- Recognising the Special Needs of Family Justice – tailoring processes and jurisprudence 

    A family judge’s role to look to the justice and equity of each case allows for a greater discretion than in many other types of cases. Judges seek solutions that are reasonably predictable, workable and even creative. In ANJ v ANK [2015] 4 SLR 1043, the Court of Appeal introduced a structured approach to deal with the differing financial and non-financial contributions that each party puts into a relationship when dividing the assets owned by parties. The framework laid down is workable and can be applied by the parties themselves to reasonably anticipate the range of possible outcomes.

    In the area of procedural justice and effective case management, Rule 22 in the new Family Justice Rules which came into effect on 1 January 2015, sets out the “judge-led process” used in family cases giving wide-ranging discretion to the family judge on procedural matters in each case.

    In JBB v JBA [2015] SGHCF 6, the High Court pointed out the need to have regard to the special features presented by family cases when determining the question of costs. Courts should not focus only on who had “won” the case like in other civil cases where costs are usually awarded to the “winner”. Instead, the court should consider the conduct of the parties and whether such an order would further increase the hostility between the parties and affect their ability to co-parent effectively.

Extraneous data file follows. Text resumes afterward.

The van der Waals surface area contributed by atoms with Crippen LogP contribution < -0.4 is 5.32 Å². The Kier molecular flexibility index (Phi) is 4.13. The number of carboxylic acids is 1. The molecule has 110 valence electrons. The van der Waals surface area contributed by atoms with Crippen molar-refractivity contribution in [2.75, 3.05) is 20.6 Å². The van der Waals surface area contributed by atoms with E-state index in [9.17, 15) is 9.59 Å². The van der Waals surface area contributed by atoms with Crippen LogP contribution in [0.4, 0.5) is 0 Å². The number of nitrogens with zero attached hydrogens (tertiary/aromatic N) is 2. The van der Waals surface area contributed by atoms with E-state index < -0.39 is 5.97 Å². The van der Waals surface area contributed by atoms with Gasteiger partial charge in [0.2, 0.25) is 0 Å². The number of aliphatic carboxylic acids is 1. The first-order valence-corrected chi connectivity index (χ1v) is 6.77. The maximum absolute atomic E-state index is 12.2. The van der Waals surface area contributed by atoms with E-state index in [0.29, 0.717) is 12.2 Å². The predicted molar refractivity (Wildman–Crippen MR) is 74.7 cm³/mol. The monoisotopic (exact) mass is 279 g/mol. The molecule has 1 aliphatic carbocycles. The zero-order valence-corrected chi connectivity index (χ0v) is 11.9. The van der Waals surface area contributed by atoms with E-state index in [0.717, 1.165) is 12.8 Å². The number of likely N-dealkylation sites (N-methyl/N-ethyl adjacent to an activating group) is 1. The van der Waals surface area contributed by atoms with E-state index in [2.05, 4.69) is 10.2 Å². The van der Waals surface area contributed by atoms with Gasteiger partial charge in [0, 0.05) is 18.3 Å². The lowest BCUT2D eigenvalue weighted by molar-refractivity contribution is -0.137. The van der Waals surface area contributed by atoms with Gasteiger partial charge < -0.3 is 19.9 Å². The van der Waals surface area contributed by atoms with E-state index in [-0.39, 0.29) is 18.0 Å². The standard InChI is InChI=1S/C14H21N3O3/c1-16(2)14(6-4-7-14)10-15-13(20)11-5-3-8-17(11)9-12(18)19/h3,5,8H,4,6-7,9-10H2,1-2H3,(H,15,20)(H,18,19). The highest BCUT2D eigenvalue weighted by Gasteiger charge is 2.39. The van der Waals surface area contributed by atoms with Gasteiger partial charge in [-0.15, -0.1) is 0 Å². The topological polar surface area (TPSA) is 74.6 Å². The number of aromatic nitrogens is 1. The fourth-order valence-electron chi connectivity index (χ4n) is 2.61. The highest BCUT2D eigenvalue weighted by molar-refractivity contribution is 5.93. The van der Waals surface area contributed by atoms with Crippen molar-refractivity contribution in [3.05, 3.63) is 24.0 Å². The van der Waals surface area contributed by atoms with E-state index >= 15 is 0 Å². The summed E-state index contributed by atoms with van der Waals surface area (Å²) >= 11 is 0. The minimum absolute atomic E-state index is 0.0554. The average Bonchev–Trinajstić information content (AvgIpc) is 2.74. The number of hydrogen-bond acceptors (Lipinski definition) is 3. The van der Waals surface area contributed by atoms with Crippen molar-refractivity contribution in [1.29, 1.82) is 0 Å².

The continuing parent-child relationship was also considered in TCT v TCU [2015] SGHCF 3, where it was held that a summons for interim maintenance ought not to be filed in the course of a divorce where there has been no failure to maintain one’s spouse or child reasonably.

  • Domestic Disputes but International Context
    - In TGT v TGU [2015] SGHCF 10, the High Court ordered a stay of a mother’s child maintenance application in favour of a more appropriate forum to hear the dispute notwithstanding that the laws in the other country were detrimental to her claim.

    - In Harjit Kaur d/o Kulwant Singh v Saroop Singh a/l Amar Singh [2015] SGHCF 5, the High Court published, for the first time, grounds of decision on the application of Chapter 4A of Part X of the Women’s Charter which allow litigants who have obtained their divorce in a foreign country to seek financial relief here. 

  • Law Reform

    - The Family Law Review Working Group, chaired by the Presiding Judge of the FJC, Judicial Commissioner Valerie Thean and comprising academics, agency officials and practitioners, has concluded its report on the Guardianship of Infants Act. The group has made recommendations that seek to enhance the law in relation to the welfare and care of children, and to rationalize the legal framework applicable to parenting on the one hand and guardianship on the other.

    - Working with FJC’s partners to strengthen the overall family justice framework – 

    The Women’s Charter has been amended this year to make mandatory a pre-writ parenting programme.

    The Trustees Act will be amended so that Family Courts may hear applications where the trust is an executorship or administratorship.

    The Vulnerable Adults Act, intended to protect vulnerable adults from harm arising from abuse, neglect or self-neglect, is scheduled be introduced in Parliament later this year.  


Topics: Workplans